Principal Investigator: Dr Thomas Soare
Department: Goldfinch Biopharma Inc.Tags: 53251, diabetic-nephropathy, GWAS, kidney disease, PheWAS
Chronic kidney disease (CKD) affects 10% of the world’s population and can lead to dialysis or transplant. Despite the urgent need for targeted therapeutics, the understanding of the genetic basis of CKD has lagged other diseases (e.g. cancer) for decades. To identify genetic causes of kidney diseases, we have built a database of clinical and genetic data from 3000 patients and >20000 disease-free controls. We plan to use the UK Biobank data for two main aims: (1) to replicate our findings in an independent dataset of additional individuals with kidney disease and (2) to infer safety profiles for drug targets by examining traits of “human knockouts” – individuals with potentially damaging mutations that may lack severe disease. The duration of the project will be over 3 years, with annual renewals, to enable ongoing assessment of genetic predisposition to disease and safety profiles.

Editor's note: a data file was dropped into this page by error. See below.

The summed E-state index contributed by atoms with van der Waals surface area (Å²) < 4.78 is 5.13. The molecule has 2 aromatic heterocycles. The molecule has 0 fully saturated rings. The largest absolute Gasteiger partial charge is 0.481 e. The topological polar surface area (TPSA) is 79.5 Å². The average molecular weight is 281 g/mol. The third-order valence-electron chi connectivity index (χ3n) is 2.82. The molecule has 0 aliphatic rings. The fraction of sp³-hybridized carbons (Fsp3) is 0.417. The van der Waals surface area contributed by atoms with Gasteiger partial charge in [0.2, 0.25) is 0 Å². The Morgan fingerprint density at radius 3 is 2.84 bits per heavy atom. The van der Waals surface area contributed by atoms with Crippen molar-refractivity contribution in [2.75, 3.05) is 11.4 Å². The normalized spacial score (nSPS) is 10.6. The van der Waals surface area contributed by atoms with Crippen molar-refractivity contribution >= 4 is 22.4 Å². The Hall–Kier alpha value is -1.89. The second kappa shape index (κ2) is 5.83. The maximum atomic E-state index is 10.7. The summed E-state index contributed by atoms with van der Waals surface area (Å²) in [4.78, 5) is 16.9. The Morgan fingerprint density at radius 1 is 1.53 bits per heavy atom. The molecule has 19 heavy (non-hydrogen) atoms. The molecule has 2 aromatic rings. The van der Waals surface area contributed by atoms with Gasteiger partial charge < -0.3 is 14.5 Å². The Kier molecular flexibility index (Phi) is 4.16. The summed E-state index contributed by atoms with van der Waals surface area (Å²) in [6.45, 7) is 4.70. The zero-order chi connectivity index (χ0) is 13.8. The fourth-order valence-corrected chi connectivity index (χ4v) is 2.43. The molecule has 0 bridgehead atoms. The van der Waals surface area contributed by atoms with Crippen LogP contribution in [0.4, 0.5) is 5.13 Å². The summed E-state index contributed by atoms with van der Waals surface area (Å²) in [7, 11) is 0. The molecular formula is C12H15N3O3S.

For aim (1) we will conduct two main analyses: a GWAS of common variants using the genotype chip data and a rare variant aggregation test using the WES data. The common variant GWAS will be a standard logistic regression at each common variant passing quality control, including all patients with diabetic nephropathy as cases and all T2D patients without nephropathies as controls, and controlling for ancestry, sex, age, duration of diabetes, hypertension, and any other clinical factors known to contribute to nephropathy. Rare variants will be aggregated within genes and tested for associations with disease status using burden and SKAT tests, controlling for same confounders as above.
For aim (2) we will conduct a PheWAS for a putative target gene with logistic regression, comparing all loss-of-function (LoF) variant carriers in the entire dataset to those without any LoF variants. We will test all phenotypes (e.g. ICD 10 codes) for association with LoF variant carrier status. For all analyses, we will control inflation of the Type I error rate using Bonferroni correction for multiple testing.